Commentary on the Gospel of
Mathew 25, 14—30
The parables in which a king or lord entrusts his inheritance to his slaves before his departure, are very frequent in the Jewish tradition. One of the duties of these slaves was, in effect, to make money, with the money of their master so that the money and the profit returned to the owner. Jesus uses this reality to reveal to his disciples another element that characterizes the final judgment.
A quick and superficial reading can lead us to interpret that Jesus justifies exploitation and abusive profit, and approves of capitalism and the slave trade. However, the fact that the parable is an allegory helps us to interpret the meaning of the parable from the meaning that underlies each of the symbols. In it is narrated the reaction of three slaves. One of them received five talents, the other two and the third one.
The first two were astute and they set about using the talents to generate more profits for their lord. These symbolize those who have received the gift of the word of Jesus as witnesses of their transforming presence and who, without fear, have used the received gift effectively by means of good actions. While the third considers that the sum of money is a closed deposit that must be guarded. In fact, hiding money underground was a common practice at the time as a safe mode of conservation. The third slave symbolizes the fearful person who seeks security, who refuses to assume responsibility and so overburdens others? The lord symbolizes Jesus whose reaction to the first two slaves contrasts with the third.
The return of the lord symbolizes the return of Jesus and the judgment, above all, of the present life of the Christian community. Talents symbolize the gift of God that does not belong to the Christian, but are tasks that the Lord entrusts to the community. The great monetary unit "talent" comes to mean that the members of the community have received something great from Christ; it is the distribution of tasks that the Lord gives to his disciples. But every task has its accountability, which here come to symbolize the final judgment.
We are struck by the harshness and intransigence of the judge - Christ - of the third slave. What does this characterization of the final judgment mean? On the one hand, it means that Christ will be a demanding judge who is not indifferent to the works we do, but rather rightly looks at our actions because with them we can serve the Kingdom of God or we can overshadow its realization. On the other hand, it means that Christ is the Lord who trusts in those he has chosen and not an evil merchant who looks at his own interests. The discourse of the final judgment is a call to contemplate the present, the present of our life and our history.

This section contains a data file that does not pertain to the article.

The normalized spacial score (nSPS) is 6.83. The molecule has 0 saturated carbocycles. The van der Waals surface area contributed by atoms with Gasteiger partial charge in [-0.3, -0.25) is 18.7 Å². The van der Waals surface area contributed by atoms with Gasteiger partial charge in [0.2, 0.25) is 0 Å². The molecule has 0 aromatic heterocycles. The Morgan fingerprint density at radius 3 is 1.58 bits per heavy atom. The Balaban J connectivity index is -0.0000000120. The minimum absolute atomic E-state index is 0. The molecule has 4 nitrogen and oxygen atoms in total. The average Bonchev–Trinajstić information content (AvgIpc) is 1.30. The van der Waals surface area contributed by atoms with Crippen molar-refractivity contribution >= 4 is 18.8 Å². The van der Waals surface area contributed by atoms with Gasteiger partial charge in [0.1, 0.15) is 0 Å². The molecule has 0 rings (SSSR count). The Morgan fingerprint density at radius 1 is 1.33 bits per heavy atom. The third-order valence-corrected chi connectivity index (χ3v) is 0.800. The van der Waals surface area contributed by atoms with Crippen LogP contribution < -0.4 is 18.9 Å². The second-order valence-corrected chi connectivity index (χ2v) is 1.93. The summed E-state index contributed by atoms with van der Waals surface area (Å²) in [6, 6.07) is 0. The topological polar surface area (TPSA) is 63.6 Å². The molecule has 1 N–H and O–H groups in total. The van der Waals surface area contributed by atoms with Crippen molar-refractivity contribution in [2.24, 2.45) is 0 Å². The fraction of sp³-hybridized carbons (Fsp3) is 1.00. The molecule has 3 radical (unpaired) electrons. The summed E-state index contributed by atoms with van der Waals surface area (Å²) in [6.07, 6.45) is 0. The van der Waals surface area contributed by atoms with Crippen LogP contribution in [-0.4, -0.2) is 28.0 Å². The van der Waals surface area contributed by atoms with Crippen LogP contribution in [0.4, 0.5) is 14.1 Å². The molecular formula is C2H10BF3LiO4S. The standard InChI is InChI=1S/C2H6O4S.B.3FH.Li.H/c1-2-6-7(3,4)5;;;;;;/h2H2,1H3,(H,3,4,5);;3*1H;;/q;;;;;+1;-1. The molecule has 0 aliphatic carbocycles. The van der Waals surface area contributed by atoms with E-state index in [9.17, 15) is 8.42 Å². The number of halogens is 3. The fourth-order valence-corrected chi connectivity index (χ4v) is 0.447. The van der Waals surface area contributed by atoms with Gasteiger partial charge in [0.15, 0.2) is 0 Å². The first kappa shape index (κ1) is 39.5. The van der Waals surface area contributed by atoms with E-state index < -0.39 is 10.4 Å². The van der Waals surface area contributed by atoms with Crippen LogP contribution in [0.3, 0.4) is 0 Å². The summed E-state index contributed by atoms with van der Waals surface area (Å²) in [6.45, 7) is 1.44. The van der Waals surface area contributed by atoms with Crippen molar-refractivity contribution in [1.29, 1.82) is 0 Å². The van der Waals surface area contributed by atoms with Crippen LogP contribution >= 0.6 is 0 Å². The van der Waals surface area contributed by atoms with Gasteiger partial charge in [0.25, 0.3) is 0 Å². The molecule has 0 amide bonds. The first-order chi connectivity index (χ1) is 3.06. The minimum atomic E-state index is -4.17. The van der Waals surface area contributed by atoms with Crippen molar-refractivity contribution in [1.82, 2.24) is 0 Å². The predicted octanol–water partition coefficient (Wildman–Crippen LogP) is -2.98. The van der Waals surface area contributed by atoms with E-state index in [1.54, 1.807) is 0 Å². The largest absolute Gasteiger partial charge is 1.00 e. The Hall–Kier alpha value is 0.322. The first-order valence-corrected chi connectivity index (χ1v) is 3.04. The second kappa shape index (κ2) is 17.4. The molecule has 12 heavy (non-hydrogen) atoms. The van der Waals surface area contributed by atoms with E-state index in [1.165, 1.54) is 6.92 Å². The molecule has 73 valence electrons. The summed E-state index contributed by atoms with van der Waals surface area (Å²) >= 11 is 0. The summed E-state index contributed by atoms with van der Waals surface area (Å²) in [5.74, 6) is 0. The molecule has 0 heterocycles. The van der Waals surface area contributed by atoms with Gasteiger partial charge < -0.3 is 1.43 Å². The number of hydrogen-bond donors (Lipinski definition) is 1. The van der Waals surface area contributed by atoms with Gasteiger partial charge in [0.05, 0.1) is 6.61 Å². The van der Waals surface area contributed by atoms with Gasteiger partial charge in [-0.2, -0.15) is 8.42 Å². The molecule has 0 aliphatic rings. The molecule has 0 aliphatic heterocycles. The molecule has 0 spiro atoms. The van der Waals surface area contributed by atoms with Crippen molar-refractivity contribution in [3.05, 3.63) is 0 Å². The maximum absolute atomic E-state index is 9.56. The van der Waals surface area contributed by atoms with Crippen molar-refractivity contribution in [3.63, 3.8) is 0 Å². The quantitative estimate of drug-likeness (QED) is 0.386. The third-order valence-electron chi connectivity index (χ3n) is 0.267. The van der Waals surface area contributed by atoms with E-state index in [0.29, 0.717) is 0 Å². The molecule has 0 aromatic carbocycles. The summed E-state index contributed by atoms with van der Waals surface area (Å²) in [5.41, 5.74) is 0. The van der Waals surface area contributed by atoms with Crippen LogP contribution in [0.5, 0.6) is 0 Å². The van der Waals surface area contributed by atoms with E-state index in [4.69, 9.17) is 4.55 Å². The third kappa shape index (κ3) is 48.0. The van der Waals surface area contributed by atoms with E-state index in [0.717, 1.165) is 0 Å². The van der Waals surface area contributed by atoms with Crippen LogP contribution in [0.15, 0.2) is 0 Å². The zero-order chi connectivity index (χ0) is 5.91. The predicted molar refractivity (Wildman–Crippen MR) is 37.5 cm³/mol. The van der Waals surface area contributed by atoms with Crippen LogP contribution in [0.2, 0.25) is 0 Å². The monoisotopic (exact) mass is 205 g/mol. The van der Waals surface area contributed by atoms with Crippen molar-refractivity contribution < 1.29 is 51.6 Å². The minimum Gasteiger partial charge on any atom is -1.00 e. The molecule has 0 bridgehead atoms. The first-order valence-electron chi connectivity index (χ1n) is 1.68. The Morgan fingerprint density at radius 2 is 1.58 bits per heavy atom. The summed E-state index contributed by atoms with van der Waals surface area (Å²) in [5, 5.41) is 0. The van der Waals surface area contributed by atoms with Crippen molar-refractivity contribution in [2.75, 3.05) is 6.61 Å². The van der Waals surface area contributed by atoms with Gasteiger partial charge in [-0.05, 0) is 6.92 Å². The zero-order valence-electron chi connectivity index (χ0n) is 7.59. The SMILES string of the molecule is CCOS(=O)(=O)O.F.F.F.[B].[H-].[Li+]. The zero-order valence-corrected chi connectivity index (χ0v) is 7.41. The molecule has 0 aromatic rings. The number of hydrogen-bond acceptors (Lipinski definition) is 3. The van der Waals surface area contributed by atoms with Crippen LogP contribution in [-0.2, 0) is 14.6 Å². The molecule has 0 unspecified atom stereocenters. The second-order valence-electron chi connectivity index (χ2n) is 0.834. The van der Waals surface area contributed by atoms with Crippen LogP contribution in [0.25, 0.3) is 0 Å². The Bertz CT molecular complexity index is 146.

Our day is not the time of an empty absence of the Lord, but the latent presence of the God who sustains history. It means that in each day we play life and salvation and that, therefore, we are urged to risk putting trust in God. The parable should not inspire fear, but confidence. On the one hand, we must trust in ourselves knowing that we are capable of God and serving His Kingdom with our good works. On the other hand, we must trust in Christ who is always present in our history and who does not look according to the interests of an evil lord, but through the eyes of a just and merciful God who seeks our salvation.
The question that evokes this parable is how we live today, from fear, or from trust in God? The final judgment is not an event disconnected from our present reality. On the contrary, the final judgment is an event in continuous determination. So, in each day, in each hour and in every moment, our reaction-our way of being and acting-before the reality we live determines it. We must walk looking less at the sky and more at the ground that we tread. The ground is a silent metaphor of God's presence that sustains life and history.
It is the ground on which we walk, it is the firmament on which we build; it is the common place that we share and it is at the same time, scene by scene of our life because in it we prepare for the eternal homeland. This is the presence of God, because in God we live, move and exist. God is always sustaining us.
Can we ask, do I live more focused on what has to happen tomorrow than on what I can and should do today? Do I live convinced that God sustains my life? How do I relate to God, from fear or from Trust? Do I live every moment of life giving thanks to God? Do I ask for forgiveness for my faults and seek to correct them? How are my works with others? What should I improve?